Corneal Ulcers and Erosions – Getting Poked in the Eye is No Fun!
Dr. Christopher G. Byers/Critical Care DVM
Cornea injuries hurt. They hurt bad. And they can result in permanent damage. An active bush dog like Cookie is at risk of an eye injury all the time. Fortunately, the worst that has happened so far was a minor issue which resolved with generous sterile saline flushing and once she came how with a blade of a grass in her eye, which to got flushed out with saline. That time she didn't even know it was there.
Other than branches and brambles, dangers our dogs' eyes face are cat claws, chemicals, infections and eye diseases.
Jasmine's eye got quite hurt by her own eyelash. She had to have the eyelash removed with a laser. Cryosurgery is an option for that too.
How can you tell if your dog's eye is in trouble? Squinting or excessive tearing are the signs most easily seen. You can also note redness or other color changes. Jasmine's eye looked as if it had a blue membrane over it. We saw a vet the moment we noticed there was a problem.
Ask a Vet: What Causes Panting and Trembling in Senior Dogs?
Dr. Eric Barchas/dogster
Some breeds are more prone to trembling or panting. With our guys, though, when they are panting more than it would make sense, I take a serious note. If they were trembling, I'd be on my way to a vet. With all the issues we've ever been through with our dog, I've never seen one tremble. To me, shaking and trembling is a serious symptom.
On the other hand, daughter's Chi shakes at a drop of a hat. All she needs is a bit of an excitement.
In older dogs, apparently, trembling can also be quite benign. Dogs can tremble the same way elderly people sometimes do. It has to do with muscle weakening. Adrenaline can also be the cause. Of course, adrenaline levels can go up from excitement or stress. Stress is not a good thing.
But before I'd even consider dismissing these symptoms as part of my dog getting older, I'd want to make sure that something more serious isn't at play. My rule is that whenever something changes about my dog, I start by seeing a vet. Or, when it's a really mild change, at least make a note of it and bring it up at the next regular wellness exam.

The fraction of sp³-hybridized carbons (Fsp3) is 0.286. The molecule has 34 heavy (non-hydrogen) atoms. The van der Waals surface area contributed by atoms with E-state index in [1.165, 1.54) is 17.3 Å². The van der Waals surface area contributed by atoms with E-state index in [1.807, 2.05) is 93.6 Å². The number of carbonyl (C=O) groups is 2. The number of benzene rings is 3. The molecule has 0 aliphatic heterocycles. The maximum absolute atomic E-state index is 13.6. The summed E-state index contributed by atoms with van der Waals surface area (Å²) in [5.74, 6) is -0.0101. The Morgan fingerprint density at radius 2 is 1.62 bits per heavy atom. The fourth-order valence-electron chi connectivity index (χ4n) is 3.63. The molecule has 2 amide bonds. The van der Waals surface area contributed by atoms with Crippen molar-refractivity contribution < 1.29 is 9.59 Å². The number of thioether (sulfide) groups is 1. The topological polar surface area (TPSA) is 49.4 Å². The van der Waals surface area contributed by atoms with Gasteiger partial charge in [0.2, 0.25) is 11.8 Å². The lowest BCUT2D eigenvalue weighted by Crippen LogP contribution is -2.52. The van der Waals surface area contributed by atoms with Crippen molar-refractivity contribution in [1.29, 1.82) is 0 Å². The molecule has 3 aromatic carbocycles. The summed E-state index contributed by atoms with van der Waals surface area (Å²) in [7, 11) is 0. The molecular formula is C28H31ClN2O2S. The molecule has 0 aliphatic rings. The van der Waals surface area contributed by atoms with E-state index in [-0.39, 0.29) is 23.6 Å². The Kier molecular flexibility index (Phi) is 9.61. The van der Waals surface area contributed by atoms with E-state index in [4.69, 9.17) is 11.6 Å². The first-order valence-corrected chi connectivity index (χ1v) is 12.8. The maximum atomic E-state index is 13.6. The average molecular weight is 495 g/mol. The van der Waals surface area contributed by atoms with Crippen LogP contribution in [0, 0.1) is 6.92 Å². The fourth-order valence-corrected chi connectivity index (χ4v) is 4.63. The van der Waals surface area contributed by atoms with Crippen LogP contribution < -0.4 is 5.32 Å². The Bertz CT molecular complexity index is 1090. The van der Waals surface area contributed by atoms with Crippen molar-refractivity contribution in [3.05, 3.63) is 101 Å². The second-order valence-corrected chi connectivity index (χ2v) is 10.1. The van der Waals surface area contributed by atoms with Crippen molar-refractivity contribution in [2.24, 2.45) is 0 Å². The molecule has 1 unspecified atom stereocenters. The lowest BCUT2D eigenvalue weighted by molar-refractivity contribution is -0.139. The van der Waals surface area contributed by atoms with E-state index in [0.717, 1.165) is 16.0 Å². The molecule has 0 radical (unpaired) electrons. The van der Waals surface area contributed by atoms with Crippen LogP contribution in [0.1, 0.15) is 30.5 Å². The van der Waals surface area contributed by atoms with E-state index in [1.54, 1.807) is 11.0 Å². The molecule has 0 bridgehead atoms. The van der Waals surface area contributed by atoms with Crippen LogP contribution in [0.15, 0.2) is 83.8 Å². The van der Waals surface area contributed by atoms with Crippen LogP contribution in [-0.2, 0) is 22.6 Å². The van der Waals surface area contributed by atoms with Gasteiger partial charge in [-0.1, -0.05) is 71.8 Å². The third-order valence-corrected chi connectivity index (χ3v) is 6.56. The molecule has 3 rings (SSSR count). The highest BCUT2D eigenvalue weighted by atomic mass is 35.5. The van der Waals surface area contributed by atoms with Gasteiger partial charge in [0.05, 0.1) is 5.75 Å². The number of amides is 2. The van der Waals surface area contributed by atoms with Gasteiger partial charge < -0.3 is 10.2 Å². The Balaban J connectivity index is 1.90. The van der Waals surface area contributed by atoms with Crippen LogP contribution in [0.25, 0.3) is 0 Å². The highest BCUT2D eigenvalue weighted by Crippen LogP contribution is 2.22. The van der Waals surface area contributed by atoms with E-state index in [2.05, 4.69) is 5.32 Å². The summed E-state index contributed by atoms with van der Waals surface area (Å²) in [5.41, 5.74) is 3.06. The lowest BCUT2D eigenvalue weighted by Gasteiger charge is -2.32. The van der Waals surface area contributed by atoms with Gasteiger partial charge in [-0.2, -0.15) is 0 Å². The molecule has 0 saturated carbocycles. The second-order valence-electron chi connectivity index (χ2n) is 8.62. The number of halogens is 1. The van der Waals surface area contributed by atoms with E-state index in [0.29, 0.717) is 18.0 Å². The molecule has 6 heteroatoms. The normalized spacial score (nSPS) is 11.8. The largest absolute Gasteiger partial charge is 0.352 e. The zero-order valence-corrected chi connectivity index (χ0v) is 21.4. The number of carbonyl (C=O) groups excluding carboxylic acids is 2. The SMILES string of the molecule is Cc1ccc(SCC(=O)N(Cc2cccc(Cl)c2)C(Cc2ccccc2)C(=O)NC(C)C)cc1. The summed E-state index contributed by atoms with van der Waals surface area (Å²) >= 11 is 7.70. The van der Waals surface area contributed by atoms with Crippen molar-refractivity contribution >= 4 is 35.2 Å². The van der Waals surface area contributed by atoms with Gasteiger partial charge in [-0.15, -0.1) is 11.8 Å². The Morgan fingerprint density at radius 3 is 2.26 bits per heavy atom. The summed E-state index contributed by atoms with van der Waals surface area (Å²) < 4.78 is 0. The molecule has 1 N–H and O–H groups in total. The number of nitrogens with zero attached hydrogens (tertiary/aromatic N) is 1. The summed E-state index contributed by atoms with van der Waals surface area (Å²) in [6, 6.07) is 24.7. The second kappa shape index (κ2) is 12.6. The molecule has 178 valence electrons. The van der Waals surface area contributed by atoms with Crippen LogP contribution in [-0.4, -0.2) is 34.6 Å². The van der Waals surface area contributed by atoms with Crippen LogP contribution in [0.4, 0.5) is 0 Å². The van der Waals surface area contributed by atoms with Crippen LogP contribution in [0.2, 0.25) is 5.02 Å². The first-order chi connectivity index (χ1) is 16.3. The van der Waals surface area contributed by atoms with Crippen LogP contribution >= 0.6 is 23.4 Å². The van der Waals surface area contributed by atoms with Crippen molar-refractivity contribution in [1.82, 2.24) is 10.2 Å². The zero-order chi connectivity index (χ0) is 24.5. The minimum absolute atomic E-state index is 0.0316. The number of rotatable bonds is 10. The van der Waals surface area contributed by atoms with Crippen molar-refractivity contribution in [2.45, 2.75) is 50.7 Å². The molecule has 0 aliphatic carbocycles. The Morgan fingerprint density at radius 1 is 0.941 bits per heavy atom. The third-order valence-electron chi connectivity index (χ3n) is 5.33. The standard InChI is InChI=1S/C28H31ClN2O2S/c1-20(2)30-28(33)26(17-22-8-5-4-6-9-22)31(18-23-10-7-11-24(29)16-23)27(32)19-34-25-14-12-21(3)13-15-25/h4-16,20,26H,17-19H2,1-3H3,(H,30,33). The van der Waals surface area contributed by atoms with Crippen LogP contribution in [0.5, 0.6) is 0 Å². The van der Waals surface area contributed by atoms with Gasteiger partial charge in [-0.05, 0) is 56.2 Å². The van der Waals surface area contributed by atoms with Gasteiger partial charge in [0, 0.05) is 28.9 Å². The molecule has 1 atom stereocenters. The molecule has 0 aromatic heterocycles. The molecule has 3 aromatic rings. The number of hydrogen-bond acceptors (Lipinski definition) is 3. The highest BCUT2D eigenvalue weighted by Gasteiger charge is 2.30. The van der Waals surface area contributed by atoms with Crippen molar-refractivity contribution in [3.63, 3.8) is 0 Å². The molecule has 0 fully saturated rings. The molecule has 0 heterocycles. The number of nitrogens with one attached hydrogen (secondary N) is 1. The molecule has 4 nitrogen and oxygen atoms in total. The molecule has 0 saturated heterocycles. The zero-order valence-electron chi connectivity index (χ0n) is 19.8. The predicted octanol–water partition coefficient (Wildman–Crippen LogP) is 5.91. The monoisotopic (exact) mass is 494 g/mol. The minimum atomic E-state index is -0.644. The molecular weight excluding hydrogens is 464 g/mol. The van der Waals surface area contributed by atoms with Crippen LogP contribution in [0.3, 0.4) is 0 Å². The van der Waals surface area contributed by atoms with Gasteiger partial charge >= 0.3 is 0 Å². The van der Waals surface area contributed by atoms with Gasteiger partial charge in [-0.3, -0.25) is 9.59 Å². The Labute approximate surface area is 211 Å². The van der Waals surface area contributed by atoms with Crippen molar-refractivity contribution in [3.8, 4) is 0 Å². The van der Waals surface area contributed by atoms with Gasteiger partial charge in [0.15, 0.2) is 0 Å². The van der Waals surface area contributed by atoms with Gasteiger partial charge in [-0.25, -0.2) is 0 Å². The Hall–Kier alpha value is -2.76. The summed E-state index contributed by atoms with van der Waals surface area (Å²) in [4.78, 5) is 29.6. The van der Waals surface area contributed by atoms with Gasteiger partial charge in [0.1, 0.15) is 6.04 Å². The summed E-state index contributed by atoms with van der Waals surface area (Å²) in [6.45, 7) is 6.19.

10 Ways to Remove a Tick from Your Dog
Jennifer Kvamme, DVM
Our main weapons for removing ticks is the Tick Twister. We first learned about it from our vet and wouldn't want to be without it. It works really well. We include it at every version of our first-aid kit, even the most minimal one.
Dr. Kvamme's article covers not only removing ticks but preventing them from attaching to your dog in the first place. We don't have a very good experience with that, though. After the three-tick jackpot we put her on Advantix but she had a terrible reaction to it. Since so far we weren't finding many, we just stick with checking out dogs thoroughly and removing any found ticks as soon as possible. If the situation changes we'll have to reassess.
Ear infections need to be diagnosed before we treat them
Dr. Karen Louis DVM
Diagnose before you treat. Shouldn't that always be the rule? That all depends on what one considers a diagnosis. Technically, an ear infection is a diagnosis. Or is it?
With ear infections, two things are at play. What kind of infection is it? Bacterial? Yeast? Combination? It's an important distinction. And if bacteria is involved, which one? And even more importantly, if your dog has an ear infection, why? Particularly if both ears are involved, you're most likely looking at a systemic issue.
You still need to treat the infection itself but then you need to go looking for a cause, particularly if your dog is getting ear infections repeatedly. Ear infections demand your vet puts on their detective hat.